Craig Gisto and the team at Private in Sydney arrive one morning to find the front doors smashed in. It seems as though they were the target of vandals, but something niggles at the back of Gisto's mind when he realises that the security system has also been affected and that there is no evidence of who broke down the doors or why. It doesn't seem like a big deal, until Private helps a couple do a background search on a woman who soon turns up dead - and Private can't provide evidence that the couple exists, let alone visited their offices. The case brings Gisto into the firing range of his cousin yet again, and Detective Mark Talbot seems determined to bring Private down a peg of two.
As if a murder connected to Private isn't enough of a complication, Jack Morgan has personally contacted Gisto and asked him for a personal favour - helping Eliza Moss find her missing father. In a move completely out of character, Eric Moss has resigned by email and vanished without a trace. Eliza is convinced that something has happened, and when the company her father worked for starts stonewalling them and blocking access to even the most basic of information, it becomes clear that something is going on and no one wants Private or Eliza to know about it. As the Private team scramble to find information about Moss, they uncover secrets that were meant to be kept hidden. Eliza wants to know what happened to her father and Gisto is determined to help - but that determination could cost them more than they are willing to pay.
The Private series is interesting, not just because of all the different co-authors, but also because there are Private offices all over the world which means story lines can happen a lot closer to home for international readers. While some people think New Zealand and Australia are the same place, or that we can swim from one country to the other, we are separate countries with a shared history and to a certain extent a shared culture. It was kind of fun reading a book that was set so close to home, and at times I did wonder if American readers get terms like "tallboy" or if they know what a Holden Commodore is! Private Sydney flowed well and had none of the "weight" and "jumping about" or Private Oz - it was more linear in telling the story and more focused. Kathryn Fox appears to have been a good choice as co-author as there was a seamless flow to the writing.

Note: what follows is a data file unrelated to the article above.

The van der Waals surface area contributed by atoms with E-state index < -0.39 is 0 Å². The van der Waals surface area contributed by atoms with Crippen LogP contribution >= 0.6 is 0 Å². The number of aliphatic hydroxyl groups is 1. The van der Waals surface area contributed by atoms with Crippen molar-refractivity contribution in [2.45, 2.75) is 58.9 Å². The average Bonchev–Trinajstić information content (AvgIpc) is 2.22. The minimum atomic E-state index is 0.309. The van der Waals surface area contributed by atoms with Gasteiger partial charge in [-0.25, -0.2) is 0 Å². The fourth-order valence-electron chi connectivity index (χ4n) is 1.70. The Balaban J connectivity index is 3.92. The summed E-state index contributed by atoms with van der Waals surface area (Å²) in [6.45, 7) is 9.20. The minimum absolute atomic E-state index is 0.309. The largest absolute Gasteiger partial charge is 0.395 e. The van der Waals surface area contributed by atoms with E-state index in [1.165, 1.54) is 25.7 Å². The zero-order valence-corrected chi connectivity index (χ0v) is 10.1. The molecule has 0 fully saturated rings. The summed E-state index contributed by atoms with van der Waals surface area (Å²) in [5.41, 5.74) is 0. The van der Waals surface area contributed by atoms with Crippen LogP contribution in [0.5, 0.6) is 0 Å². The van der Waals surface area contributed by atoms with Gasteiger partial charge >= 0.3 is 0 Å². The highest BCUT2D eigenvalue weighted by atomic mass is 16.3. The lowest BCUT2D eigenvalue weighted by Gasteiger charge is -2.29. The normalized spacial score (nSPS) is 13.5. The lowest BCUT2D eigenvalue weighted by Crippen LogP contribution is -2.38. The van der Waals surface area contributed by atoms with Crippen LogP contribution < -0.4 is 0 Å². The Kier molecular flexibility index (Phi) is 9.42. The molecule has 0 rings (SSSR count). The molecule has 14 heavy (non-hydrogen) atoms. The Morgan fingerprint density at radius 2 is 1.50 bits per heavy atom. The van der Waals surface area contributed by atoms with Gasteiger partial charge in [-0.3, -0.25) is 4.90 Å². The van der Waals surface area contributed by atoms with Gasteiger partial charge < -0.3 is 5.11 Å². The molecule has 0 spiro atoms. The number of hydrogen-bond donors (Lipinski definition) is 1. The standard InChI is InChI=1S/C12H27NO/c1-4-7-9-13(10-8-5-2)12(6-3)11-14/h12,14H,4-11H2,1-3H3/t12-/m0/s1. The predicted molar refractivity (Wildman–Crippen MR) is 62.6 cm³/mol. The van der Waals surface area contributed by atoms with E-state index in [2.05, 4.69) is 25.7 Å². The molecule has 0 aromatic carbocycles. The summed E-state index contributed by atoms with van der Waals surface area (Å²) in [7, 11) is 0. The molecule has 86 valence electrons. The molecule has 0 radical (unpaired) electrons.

The basic bones of the book are two separate stories woven together by the presence of Private, and it was interesting how both stories had a strong presence without overwhelming each other. Too often crime/thrillers focus on just one story and the reality is that no police force or detective agency would ever just have one case they were working on. Patterson has a knack for writing stories that push the boundaries of what is believable without stepping so far that you can no longer suspend belief - and Private Sydney walks that fine line very well. A great read across an afternoon and one that I hope has a companion novel soon as it is great to have something set so close to home. Maybe in the next one the cast can hop the "ditch" to a major New Zealand city for some of the action .... (just saying, it could work).
If you like this book then try:
- Private by James Patterson and Maxine Paetro
- Private London by James Patterson and Mark Pearson
- Private games by James Patterson and Mark Sullivan
- Private # 1 suspect by James Patterson and Maxine Paetro
- Private Berlin by James Patterson and Mark Sullivan
- Private Oz by James Patterson and Michael White
- Private India by James Patterson and Ashwin Sanghi
Reviewed by Brilla